Šibi ryby, mastné ryby
Kus kolača od korbača
Ja chcem iba máličko
Šibi ryby, (insert name of lucky lady being beaten)
Daj mi pestré vajička
Ak už nemaš malované
Daj mi aspoň biele
Sliepočka ti da!
Which translates something like…
Šibák fish, greasy fish
A piece of cake for this whipping
I want just a little
Šibák fish, (name of lucky lady)
Give me a decorated egg
If you haven’t any decorated ones
Give me at least a white one
The hen will give it to you!
Some people swear the beating fun can only last as long as the words are being said but some say continuing beating until lunchtime is OK. In return the men get a glass of slivovice or the equivalent and, from the women, a brightly decorated egg (there’s a cool method involving decorating the egg with the patterns from herbs). Throwing the iced water on happens, well, around the same time… The best beaters can be identified at the close of play by the number of colourful tassles on their šibák (the girls give each beater a little memento, traditionally a strip of material such as what they might have worn in their hair).
Gender Equality Disclaimer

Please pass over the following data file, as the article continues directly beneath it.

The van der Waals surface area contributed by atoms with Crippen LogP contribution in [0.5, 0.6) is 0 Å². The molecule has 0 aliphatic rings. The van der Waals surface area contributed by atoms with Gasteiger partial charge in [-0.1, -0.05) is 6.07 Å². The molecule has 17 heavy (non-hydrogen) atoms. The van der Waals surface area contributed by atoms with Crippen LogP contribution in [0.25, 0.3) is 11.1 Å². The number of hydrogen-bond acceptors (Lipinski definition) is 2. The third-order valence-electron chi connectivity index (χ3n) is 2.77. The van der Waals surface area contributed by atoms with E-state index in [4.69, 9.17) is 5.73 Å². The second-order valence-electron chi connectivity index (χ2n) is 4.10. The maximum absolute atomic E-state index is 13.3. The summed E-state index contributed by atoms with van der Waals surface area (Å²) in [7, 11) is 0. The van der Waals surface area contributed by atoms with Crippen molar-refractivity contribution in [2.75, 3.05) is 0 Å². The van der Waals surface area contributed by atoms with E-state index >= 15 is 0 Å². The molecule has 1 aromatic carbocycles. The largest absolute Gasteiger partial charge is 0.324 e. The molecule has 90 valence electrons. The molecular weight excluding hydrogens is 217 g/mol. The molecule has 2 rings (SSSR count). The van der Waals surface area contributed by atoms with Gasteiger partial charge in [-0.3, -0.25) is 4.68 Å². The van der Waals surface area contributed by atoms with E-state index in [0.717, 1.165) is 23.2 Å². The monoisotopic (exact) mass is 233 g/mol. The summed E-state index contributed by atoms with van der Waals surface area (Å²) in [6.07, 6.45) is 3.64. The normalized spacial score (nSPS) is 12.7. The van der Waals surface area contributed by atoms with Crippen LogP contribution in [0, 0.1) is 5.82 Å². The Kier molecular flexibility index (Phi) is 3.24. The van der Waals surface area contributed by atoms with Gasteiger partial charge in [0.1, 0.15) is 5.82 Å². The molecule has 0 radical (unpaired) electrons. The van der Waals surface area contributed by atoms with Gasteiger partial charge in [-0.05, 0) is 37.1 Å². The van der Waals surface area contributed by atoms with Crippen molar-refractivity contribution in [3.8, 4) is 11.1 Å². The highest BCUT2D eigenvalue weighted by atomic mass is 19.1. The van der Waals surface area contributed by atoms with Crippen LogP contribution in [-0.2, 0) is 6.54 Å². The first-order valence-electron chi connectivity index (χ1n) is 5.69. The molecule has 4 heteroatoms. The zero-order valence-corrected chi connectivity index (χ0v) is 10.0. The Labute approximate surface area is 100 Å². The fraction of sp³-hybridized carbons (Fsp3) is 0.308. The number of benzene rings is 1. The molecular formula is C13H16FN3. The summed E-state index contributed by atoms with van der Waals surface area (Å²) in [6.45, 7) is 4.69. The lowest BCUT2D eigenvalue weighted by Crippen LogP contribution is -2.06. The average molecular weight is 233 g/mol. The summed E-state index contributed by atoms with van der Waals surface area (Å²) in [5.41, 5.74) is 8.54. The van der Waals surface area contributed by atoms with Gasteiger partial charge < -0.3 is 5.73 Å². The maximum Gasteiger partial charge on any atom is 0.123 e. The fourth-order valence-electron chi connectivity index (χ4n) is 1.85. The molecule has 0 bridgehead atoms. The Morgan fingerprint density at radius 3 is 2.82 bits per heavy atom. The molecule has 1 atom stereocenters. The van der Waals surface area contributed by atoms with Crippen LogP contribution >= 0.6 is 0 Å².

Women do, it appears, come off worse in šibačka shenanigans (šibačka is the name given to the tradition as a whole). But they do get their chance for revenge on the Tuesday by beating their menfolk (speaking of which I’d better watch out given Tuesday’s fast approaching!) This does, however, seem a little bit like carrying on with the running of a marathon after the road has reopened to traffic. But Slovak girls, year after year, consent to this tradition with precious little talk of women’s rights. It’s tradition, after all.
And anyway, the Czech Republic do it too…
Where to See Šibačka in Action
Small villages are best; drive out into the rural middle of Slovakia on Easter Monday and take in some villages off the beaten track. It’s at the smaller villages where they are more likely to treat the tradition with seriousness and dress up (although these days that is often done just for tourists – and in fact the whole process can be conducted indoors, amongst family, meaning you’ll see no beatings or drenchings.)
Šibák vs Korbáč – which is correct?
Opinion differs. Korbáč is more commonly known (and is the translation of the word “whip”). Šibák is what my girlfriend’s family, from Western Slovakia, have always used. Erik from Poprad says on Twitter: “yop, both words are right. Just the traditionally ,,korbac,, doesnt belong to Tatra area. We use only water:)” Other Slovaks have not heard of Šibák at all and maintain Korbáč is the best word. Let the debate continue (but I think it’s down to regional language variation).
NB: Englishmaninslovakia, it should be noted, beat only one girl with his šibák, and of course for research purposes only… he wanted to come clean here in case social media postings about whippings got misunderstood…
A Quick Guide to the Other Content we Have on Banská Štiavnica:
Places to Go: Banska Štiavnica’s Kalvaria